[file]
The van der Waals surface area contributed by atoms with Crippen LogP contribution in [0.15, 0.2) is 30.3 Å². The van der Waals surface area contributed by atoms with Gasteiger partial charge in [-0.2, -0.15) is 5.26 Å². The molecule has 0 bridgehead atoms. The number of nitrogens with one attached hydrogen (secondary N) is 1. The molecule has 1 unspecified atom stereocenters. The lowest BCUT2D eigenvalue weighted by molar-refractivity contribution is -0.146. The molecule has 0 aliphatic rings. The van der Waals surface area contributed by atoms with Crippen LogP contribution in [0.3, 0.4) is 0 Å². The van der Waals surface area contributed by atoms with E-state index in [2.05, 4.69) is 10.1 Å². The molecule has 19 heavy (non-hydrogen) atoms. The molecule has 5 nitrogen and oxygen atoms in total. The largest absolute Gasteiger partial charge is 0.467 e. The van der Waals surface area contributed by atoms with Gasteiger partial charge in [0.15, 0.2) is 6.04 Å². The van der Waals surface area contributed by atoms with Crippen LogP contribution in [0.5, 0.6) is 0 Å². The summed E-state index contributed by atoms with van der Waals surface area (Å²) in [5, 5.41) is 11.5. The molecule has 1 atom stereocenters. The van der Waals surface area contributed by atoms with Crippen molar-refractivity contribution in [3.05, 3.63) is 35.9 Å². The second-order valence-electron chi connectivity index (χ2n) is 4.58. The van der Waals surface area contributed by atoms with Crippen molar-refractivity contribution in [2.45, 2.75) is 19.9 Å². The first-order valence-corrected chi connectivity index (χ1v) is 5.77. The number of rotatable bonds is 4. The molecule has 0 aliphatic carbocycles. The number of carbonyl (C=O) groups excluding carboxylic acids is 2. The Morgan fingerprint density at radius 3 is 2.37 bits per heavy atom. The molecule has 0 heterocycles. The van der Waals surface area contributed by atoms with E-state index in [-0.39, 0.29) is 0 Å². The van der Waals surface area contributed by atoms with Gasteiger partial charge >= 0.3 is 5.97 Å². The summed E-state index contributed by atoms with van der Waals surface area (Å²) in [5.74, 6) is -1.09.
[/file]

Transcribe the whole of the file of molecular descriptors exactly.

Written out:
The van der Waals surface area contributed by atoms with Crippen LogP contribution in [0.15, 0.2) is 30.3 Å². The van der Waals surface area contributed by atoms with Gasteiger partial charge in [-0.2, -0.15) is 5.26 Å². The molecule has 0 bridgehead atoms. The number of nitrogens with one attached hydrogen (secondary N) is 1. The molecule has 1 unspecified atom stereocenters. The lowest BCUT2D eigenvalue weighted by molar-refractivity contribution is -0.146. The molecule has 0 aliphatic rings. The van der Waals surface area contributed by atoms with Crippen LogP contribution in [0.3, 0.4) is 0 Å². The van der Waals surface area contributed by atoms with E-state index in [2.05, 4.69) is 10.1 Å². The molecule has 19 heavy (non-hydrogen) atoms. The molecule has 5 nitrogen and oxygen atoms in total. The largest absolute Gasteiger partial charge is 0.467 e. The van der Waals surface area contributed by atoms with Gasteiger partial charge in [0.15, 0.2) is 6.04 Å². The van der Waals surface area contributed by atoms with Crippen LogP contribution in [0.5, 0.6) is 0 Å². The summed E-state index contributed by atoms with van der Waals surface area (Å²) in [5, 5.41) is 11.5. The molecule has 1 atom stereocenters. The van der Waals surface area contributed by atoms with Crippen molar-refractivity contribution in [3.05, 3.63) is 35.9 Å². The second-order valence-electron chi connectivity index (χ2n) is 4.58. The van der Waals surface area contributed by atoms with Crippen molar-refractivity contribution in [2.45, 2.75) is 19.9 Å². The first-order valence-corrected chi connectivity index (χ1v) is 5.77. The number of rotatable bonds is 4. The molecule has 0 aliphatic carbocycles. The number of carbonyl (C=O) groups excluding carboxylic acids is 2. The Morgan fingerprint density at radius 3 is 2.37 bits per heavy atom. The molecule has 0 heterocycles. The van der Waals surface area contributed by atoms with E-state index in [-0.39, 0.29) is 0 Å². The van der Waals surface area contributed by atoms with Gasteiger partial charge >= 0.3 is 5.97 Å². The summed E-state index contributed by atoms with van der Waals surface area (Å²) in [5.74, 6) is -1.09.